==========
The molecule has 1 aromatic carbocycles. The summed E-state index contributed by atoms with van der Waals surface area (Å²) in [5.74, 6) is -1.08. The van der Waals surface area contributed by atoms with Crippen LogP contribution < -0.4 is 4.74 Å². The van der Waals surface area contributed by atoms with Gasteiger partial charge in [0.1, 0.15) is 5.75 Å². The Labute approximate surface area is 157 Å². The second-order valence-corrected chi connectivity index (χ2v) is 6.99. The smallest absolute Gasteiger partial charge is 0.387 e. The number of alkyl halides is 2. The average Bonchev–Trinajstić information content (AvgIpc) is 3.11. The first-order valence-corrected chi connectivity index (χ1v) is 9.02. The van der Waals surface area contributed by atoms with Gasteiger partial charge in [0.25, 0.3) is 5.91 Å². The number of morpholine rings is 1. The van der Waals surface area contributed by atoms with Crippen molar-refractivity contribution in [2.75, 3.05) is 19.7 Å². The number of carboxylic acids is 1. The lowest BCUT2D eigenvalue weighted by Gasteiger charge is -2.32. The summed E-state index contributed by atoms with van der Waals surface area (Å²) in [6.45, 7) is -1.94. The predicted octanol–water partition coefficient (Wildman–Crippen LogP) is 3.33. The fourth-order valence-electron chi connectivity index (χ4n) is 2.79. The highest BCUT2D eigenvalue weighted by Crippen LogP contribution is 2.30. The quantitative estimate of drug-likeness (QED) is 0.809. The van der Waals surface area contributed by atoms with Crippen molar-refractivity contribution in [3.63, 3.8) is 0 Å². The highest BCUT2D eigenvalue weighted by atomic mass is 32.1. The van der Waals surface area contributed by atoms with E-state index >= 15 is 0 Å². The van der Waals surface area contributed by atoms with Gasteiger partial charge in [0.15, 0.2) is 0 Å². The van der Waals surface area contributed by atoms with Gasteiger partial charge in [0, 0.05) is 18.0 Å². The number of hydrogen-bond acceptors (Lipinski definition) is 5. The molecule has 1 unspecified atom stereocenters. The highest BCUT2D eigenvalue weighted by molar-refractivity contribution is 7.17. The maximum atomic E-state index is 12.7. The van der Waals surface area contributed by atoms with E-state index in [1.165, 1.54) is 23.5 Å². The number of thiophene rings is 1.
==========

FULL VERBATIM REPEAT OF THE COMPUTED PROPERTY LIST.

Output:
The molecule has 1 aromatic carbocycles. The summed E-state index contributed by atoms with van der Waals surface area (Å²) in [5.74, 6) is -1.08. The van der Waals surface area contributed by atoms with Crippen LogP contribution < -0.4 is 4.74 Å². The van der Waals surface area contributed by atoms with Gasteiger partial charge in [0.1, 0.15) is 5.75 Å². The Labute approximate surface area is 157 Å². The second-order valence-corrected chi connectivity index (χ2v) is 6.99. The smallest absolute Gasteiger partial charge is 0.387 e. The number of alkyl halides is 2. The average Bonchev–Trinajstić information content (AvgIpc) is 3.11. The first-order valence-corrected chi connectivity index (χ1v) is 9.02. The van der Waals surface area contributed by atoms with Gasteiger partial charge in [0.25, 0.3) is 5.91 Å². The number of morpholine rings is 1. The van der Waals surface area contributed by atoms with Crippen molar-refractivity contribution in [2.75, 3.05) is 19.7 Å². The number of carboxylic acids is 1. The lowest BCUT2D eigenvalue weighted by Gasteiger charge is -2.32. The summed E-state index contributed by atoms with van der Waals surface area (Å²) in [6.45, 7) is -1.94. The predicted octanol–water partition coefficient (Wildman–Crippen LogP) is 3.33. The fourth-order valence-electron chi connectivity index (χ4n) is 2.79. The highest BCUT2D eigenvalue weighted by Crippen LogP contribution is 2.30. The quantitative estimate of drug-likeness (QED) is 0.809. The van der Waals surface area contributed by atoms with Crippen molar-refractivity contribution in [3.63, 3.8) is 0 Å². The highest BCUT2D eigenvalue weighted by atomic mass is 32.1. The van der Waals surface area contributed by atoms with E-state index >= 15 is 0 Å². The van der Waals surface area contributed by atoms with Gasteiger partial charge in [0.15, 0.2) is 0 Å². The van der Waals surface area contributed by atoms with Gasteiger partial charge in [0, 0.05) is 18.0 Å². The number of hydrogen-bond acceptors (Lipinski definition) is 5. The molecule has 1 unspecified atom stereocenters. The highest BCUT2D eigenvalue weighted by molar-refractivity contribution is 7.17. The maximum atomic E-state index is 12.7. The van der Waals surface area contributed by atoms with E-state index in [1.165, 1.54) is 23.5 Å². The number of thiophene rings is 1.